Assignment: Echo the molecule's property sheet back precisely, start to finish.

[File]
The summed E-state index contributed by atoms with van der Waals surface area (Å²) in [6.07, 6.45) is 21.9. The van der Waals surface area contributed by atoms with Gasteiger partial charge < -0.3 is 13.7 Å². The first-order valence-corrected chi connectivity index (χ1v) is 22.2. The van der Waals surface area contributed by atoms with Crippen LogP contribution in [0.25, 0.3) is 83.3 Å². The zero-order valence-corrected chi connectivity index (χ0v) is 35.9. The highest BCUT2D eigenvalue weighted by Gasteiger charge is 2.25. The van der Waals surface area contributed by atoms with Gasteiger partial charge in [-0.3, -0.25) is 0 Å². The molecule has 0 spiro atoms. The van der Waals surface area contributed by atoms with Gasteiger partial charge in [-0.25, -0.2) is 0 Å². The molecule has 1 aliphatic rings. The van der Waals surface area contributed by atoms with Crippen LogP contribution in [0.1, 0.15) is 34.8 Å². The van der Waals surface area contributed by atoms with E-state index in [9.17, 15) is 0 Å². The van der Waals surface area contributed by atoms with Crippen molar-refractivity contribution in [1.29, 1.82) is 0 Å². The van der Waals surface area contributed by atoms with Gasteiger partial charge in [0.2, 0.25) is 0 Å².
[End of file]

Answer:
The summed E-state index contributed by atoms with van der Waals surface area (Å²) in [6.07, 6.45) is 21.9. The van der Waals surface area contributed by atoms with Gasteiger partial charge < -0.3 is 13.7 Å². The first-order valence-corrected chi connectivity index (χ1v) is 22.2. The van der Waals surface area contributed by atoms with Crippen LogP contribution in [0.25, 0.3) is 83.3 Å². The zero-order valence-corrected chi connectivity index (χ0v) is 35.9. The highest BCUT2D eigenvalue weighted by Gasteiger charge is 2.25. The van der Waals surface area contributed by atoms with Gasteiger partial charge in [-0.3, -0.25) is 0 Å². The molecule has 0 spiro atoms. The van der Waals surface area contributed by atoms with Gasteiger partial charge in [-0.25, -0.2) is 0 Å². The molecule has 1 aliphatic rings. The van der Waals surface area contributed by atoms with Crippen LogP contribution in [0.1, 0.15) is 34.8 Å². The van der Waals surface area contributed by atoms with E-state index in [9.17, 15) is 0 Å². The van der Waals surface area contributed by atoms with Crippen molar-refractivity contribution in [1.29, 1.82) is 0 Å². The van der Waals surface area contributed by atoms with Gasteiger partial charge in [0.2, 0.25) is 0 Å².